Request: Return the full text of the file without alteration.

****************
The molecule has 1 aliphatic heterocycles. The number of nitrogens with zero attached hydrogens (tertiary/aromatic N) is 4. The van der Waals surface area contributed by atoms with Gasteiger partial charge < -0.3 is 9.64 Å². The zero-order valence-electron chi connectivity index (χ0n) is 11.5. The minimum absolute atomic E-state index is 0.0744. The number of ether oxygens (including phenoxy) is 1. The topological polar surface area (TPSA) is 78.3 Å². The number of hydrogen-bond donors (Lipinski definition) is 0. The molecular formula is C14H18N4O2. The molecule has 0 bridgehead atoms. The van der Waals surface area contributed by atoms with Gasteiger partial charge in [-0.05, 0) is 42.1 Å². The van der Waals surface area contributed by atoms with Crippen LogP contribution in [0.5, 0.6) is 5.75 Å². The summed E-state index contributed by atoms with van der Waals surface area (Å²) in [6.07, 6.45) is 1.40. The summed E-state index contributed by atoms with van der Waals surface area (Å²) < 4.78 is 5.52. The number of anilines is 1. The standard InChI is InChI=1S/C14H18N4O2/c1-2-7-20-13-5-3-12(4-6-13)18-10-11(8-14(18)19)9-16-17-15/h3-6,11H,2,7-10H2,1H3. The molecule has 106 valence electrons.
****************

The molecule has 1 aliphatic heterocycles. The number of nitrogens with zero attached hydrogens (tertiary/aromatic N) is 4. The van der Waals surface area contributed by atoms with Gasteiger partial charge < -0.3 is 9.64 Å². The zero-order valence-electron chi connectivity index (χ0n) is 11.5. The minimum absolute atomic E-state index is 0.0744. The number of ether oxygens (including phenoxy) is 1. The topological polar surface area (TPSA) is 78.3 Å². The number of hydrogen-bond donors (Lipinski definition) is 0. The molecular formula is C14H18N4O2. The molecule has 0 bridgehead atoms. The van der Waals surface area contributed by atoms with Gasteiger partial charge in [-0.05, 0) is 42.1 Å². The van der Waals surface area contributed by atoms with Crippen LogP contribution in [0.5, 0.6) is 5.75 Å². The summed E-state index contributed by atoms with van der Waals surface area (Å²) in [6.07, 6.45) is 1.40. The summed E-state index contributed by atoms with van der Waals surface area (Å²) < 4.78 is 5.52. The number of anilines is 1. The standard InChI is InChI=1S/C14H18N4O2/c1-2-7-20-13-5-3-12(4-6-13)18-10-11(8-14(18)19)9-16-17-15/h3-6,11H,2,7-10H2,1H3. The molecule has 106 valence electrons.